With the weed spraying season forced to end as the targeted invasives begin flowering, the 3 leaders that managed summer-only wildland restoration crews have become floating assistants to crews in need of support or extra labor. This incredible opportunity allows leaders and members from forestry and the WRT leaders to significantly expand their knowledge of invasive and native species, respectively.
Across the hundreds of acres surveyed and the 255 reforestation plots completed throughout the degraded landscape, I was able to point out a handful of invasive species that were trying to make room for themselves in the recently logged swaths of land: bull thistle, Canada thistle, spotted and diffuse knapweed, mullein, orange hawkweed, and a handful of other pesky plants looking to suffocate the recovering landscape and young saplings. On the other side, leaders Gary and Jordan and their members demonstrated their wealth of knowledge in the field. They all helped me expand my knowledge in the field about the native plants that they were helping to repopulate the area, from the highly desirable white pines, ponderosa pines, and larches, down to the less enticing lodgepoles and grand firs.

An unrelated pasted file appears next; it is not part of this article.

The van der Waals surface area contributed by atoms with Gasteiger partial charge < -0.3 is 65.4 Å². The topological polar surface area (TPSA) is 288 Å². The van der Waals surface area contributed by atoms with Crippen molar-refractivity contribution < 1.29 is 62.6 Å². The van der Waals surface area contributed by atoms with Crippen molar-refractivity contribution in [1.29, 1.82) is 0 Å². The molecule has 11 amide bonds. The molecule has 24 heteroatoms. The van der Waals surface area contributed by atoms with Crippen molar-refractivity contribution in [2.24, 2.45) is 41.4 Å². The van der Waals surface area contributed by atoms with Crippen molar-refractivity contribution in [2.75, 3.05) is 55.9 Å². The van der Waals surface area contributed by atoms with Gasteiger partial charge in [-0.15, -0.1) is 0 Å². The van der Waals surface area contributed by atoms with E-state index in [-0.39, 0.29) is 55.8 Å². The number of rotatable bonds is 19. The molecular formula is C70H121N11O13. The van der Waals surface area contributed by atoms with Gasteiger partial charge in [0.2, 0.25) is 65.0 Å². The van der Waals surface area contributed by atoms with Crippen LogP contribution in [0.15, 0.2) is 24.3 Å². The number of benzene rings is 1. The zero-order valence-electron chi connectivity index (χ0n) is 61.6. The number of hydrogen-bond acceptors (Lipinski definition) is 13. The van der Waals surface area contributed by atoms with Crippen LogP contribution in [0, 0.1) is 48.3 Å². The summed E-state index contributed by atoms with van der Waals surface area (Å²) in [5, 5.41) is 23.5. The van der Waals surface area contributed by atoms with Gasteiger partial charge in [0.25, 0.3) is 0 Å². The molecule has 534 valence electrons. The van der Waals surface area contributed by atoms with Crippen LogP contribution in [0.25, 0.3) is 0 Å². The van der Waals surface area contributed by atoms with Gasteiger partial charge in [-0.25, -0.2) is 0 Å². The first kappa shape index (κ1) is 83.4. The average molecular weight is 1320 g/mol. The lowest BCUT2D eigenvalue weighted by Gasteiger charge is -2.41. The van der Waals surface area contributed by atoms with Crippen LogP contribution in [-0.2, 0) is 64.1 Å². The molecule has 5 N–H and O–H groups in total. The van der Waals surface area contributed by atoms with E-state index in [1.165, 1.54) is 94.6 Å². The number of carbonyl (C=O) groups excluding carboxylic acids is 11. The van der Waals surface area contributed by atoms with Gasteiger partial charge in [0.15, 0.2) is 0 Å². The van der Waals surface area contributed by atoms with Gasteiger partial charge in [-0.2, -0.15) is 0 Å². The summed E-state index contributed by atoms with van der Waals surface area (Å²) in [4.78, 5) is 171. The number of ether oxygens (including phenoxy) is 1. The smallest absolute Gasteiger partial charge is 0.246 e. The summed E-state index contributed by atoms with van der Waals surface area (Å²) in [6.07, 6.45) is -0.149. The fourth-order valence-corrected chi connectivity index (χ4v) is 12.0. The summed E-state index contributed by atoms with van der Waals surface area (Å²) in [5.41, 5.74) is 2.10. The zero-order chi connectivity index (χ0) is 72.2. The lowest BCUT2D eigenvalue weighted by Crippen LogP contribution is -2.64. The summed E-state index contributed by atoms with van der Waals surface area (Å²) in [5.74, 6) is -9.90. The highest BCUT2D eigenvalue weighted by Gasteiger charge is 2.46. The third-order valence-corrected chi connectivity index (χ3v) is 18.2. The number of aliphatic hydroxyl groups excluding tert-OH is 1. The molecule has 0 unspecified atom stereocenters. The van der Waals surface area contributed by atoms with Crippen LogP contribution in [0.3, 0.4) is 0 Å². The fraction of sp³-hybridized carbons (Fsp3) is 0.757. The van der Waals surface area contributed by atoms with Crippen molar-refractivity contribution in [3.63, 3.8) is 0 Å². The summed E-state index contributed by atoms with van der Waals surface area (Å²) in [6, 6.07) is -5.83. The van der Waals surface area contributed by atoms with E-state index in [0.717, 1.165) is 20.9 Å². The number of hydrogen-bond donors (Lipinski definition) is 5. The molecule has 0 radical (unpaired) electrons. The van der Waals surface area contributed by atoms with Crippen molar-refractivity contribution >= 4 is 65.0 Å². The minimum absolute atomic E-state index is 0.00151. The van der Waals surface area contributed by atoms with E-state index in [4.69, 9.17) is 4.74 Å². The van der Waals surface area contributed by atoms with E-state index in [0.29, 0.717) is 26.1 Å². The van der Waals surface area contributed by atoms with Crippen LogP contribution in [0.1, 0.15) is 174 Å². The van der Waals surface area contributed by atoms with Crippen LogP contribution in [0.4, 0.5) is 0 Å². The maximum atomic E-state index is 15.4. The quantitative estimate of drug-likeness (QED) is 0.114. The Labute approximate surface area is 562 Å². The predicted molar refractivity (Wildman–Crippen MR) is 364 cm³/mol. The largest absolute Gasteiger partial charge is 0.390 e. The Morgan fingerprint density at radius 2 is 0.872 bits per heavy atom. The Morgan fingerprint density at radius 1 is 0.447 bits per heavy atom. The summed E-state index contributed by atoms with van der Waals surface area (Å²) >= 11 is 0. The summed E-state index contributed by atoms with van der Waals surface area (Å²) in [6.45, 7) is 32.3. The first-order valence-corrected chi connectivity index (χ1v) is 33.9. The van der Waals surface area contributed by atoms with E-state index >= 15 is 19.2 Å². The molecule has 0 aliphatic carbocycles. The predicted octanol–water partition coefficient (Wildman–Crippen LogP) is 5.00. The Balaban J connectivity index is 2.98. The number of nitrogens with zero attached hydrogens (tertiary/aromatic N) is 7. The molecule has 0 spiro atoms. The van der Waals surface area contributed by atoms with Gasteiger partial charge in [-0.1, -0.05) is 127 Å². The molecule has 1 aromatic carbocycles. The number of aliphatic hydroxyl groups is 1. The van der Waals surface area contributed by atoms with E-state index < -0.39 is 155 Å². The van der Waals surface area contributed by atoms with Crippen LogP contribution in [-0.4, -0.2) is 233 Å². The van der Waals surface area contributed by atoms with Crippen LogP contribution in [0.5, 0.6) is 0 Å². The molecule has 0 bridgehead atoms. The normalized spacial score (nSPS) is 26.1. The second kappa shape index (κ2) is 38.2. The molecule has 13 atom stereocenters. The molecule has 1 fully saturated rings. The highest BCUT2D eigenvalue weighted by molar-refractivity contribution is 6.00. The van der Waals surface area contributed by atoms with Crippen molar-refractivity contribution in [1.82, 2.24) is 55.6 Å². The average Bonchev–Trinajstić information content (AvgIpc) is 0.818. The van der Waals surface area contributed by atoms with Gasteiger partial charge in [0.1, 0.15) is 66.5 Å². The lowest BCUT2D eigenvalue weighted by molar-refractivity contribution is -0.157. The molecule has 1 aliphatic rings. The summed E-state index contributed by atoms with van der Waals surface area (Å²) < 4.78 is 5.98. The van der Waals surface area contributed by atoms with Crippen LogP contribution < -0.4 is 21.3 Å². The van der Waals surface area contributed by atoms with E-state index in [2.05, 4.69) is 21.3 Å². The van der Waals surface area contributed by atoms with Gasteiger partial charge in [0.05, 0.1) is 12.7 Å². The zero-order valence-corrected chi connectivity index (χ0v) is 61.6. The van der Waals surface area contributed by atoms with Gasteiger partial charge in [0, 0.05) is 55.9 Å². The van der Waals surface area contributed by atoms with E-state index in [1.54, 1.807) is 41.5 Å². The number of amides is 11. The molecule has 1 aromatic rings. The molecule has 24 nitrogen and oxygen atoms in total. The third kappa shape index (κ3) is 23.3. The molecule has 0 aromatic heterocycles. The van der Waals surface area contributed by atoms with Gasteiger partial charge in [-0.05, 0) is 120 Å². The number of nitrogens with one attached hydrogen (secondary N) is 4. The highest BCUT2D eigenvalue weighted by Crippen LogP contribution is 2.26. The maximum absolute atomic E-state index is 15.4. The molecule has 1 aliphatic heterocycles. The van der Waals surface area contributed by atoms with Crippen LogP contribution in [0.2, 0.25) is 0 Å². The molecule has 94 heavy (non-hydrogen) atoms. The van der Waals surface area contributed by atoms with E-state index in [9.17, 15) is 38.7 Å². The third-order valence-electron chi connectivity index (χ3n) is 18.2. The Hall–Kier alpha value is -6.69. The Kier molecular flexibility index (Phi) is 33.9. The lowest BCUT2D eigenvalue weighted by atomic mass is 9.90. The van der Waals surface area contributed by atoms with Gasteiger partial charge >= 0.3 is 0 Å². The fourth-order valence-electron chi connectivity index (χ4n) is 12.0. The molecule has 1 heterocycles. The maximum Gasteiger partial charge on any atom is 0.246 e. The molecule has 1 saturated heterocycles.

I was even lucky enough to share in the forestry crew's excitement of finding a thriving whitebark pine, which is listed as threatened on the endangered species list and provides food and shelter for many of the forest's inhabitants, including the highly coveted grizzly bears. It was inspiring to see how everyone, leaders and members alike, reveled in the fortuitous moments where we were able to share all that we have learned with each other and reflect on how far our understanding has come from the start of the season. We had equal excitement for the realization of how many more amazing aspects of conservation there are for us to immerse ourselves in.